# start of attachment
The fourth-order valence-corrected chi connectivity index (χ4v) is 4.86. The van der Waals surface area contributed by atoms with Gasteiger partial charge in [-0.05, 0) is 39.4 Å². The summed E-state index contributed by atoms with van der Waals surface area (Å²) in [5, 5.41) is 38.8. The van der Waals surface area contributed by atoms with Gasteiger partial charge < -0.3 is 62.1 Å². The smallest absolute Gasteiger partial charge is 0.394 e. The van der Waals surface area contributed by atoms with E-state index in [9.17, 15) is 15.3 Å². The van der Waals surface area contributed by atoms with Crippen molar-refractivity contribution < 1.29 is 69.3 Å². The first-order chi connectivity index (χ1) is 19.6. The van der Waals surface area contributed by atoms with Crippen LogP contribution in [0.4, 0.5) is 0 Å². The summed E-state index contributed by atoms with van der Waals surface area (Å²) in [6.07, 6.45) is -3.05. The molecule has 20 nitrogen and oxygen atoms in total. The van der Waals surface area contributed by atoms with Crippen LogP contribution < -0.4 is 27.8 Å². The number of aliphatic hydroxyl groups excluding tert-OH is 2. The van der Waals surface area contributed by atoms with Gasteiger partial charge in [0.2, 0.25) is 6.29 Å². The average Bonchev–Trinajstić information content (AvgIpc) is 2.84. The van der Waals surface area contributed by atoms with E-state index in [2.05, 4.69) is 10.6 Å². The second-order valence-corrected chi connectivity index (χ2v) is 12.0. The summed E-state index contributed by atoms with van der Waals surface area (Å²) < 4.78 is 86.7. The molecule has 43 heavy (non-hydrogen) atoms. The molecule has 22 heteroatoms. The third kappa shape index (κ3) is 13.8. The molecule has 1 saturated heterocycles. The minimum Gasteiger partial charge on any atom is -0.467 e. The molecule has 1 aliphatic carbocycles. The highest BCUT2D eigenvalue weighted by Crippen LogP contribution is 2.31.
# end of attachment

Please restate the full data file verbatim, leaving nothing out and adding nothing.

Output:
The fourth-order valence-corrected chi connectivity index (χ4v) is 4.86. The van der Waals surface area contributed by atoms with Gasteiger partial charge in [-0.05, 0) is 39.4 Å². The summed E-state index contributed by atoms with van der Waals surface area (Å²) in [5, 5.41) is 38.8. The van der Waals surface area contributed by atoms with Gasteiger partial charge < -0.3 is 62.1 Å². The smallest absolute Gasteiger partial charge is 0.394 e. The van der Waals surface area contributed by atoms with E-state index in [9.17, 15) is 15.3 Å². The van der Waals surface area contributed by atoms with Crippen molar-refractivity contribution < 1.29 is 69.3 Å². The first-order chi connectivity index (χ1) is 19.6. The van der Waals surface area contributed by atoms with Crippen LogP contribution in [0.4, 0.5) is 0 Å². The summed E-state index contributed by atoms with van der Waals surface area (Å²) in [6.07, 6.45) is -3.05. The molecule has 20 nitrogen and oxygen atoms in total. The van der Waals surface area contributed by atoms with Crippen LogP contribution < -0.4 is 27.8 Å². The number of aliphatic hydroxyl groups excluding tert-OH is 2. The van der Waals surface area contributed by atoms with Gasteiger partial charge in [0.2, 0.25) is 6.29 Å². The average Bonchev–Trinajstić information content (AvgIpc) is 2.84. The van der Waals surface area contributed by atoms with E-state index in [2.05, 4.69) is 10.6 Å². The second-order valence-corrected chi connectivity index (χ2v) is 12.0. The summed E-state index contributed by atoms with van der Waals surface area (Å²) < 4.78 is 86.7. The molecule has 43 heavy (non-hydrogen) atoms. The molecule has 22 heteroatoms. The third kappa shape index (κ3) is 13.8. The molecule has 1 saturated heterocycles. The minimum Gasteiger partial charge on any atom is -0.467 e. The molecule has 1 aliphatic carbocycles. The highest BCUT2D eigenvalue weighted by Crippen LogP contribution is 2.31.